Nowadays, “pagan” is used of people who followed (or still follow) ancient religions, though its older meaning was anyone who was not Christian. In the Middle Ages, though, besides non-Christians, it was also used of rustic peasantry of any religion, including Christians. Thus there is some ambiguity over whether the personal name Pagan started as a rather abusive nickname for the child of a clodhopping serf, or for a child who had not been baptized. it can also mean the son of a pagan immigrant – a Jew, a Moor, a Persian – someone whose very existence is now only hinted at in this fascinating surname. A test on the Y- chromosomes of people called Paine could now tell readily whether their surname-lines originated within or outside Europe.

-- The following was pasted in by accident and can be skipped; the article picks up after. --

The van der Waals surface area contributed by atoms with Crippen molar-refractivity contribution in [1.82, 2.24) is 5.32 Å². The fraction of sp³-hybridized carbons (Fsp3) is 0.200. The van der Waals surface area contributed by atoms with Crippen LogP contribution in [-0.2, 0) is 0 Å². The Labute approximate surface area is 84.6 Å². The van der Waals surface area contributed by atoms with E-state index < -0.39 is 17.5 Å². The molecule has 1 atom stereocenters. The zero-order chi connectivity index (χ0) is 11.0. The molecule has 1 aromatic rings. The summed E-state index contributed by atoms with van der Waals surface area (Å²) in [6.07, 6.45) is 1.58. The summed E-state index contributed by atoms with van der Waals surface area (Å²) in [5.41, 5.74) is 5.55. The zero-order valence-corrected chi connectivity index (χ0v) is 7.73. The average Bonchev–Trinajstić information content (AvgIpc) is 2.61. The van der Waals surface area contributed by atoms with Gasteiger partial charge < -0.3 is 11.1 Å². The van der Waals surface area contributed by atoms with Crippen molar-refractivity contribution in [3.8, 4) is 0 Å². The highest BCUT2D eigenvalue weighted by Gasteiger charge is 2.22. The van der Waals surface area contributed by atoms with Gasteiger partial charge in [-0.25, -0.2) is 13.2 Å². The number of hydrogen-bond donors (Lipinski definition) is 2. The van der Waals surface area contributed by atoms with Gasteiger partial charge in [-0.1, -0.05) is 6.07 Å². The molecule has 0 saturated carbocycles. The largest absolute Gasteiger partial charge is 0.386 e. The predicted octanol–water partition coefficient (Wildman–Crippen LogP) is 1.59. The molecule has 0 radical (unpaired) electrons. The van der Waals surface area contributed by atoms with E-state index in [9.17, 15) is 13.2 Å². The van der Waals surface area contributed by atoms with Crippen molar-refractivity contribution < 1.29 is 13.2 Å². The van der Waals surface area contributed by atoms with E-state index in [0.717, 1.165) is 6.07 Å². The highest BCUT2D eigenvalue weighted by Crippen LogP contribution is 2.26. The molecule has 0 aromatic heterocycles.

By the 12th century, Payn had become a popular “Christian” name, its original meaning(s) completely forgotten. Sir Payn Roet, father-in-law both of Geoffrey Chaucer and John of Gaunt, is a familiar example.
Examples of the surname go right back to Doomsday Book (1086), with Edmundus Filius (“son of”) Pagen and Radulfus or Pagenel, both in Somerset. We find Robert Pain in Hampshire in 1200, Ralph Payn in 1221 and Roberd le fliz Payeng, also called filz Payn in Lancashire in 1305.
The best known Paine must be Tom Paine (1737-1809), son of Thetford staymaker, who became one of the leading polemicists of the American War of Independence, the author of The Rights of man, and curiously enough, a leading advocate of iron bridges as a means of bettering human society.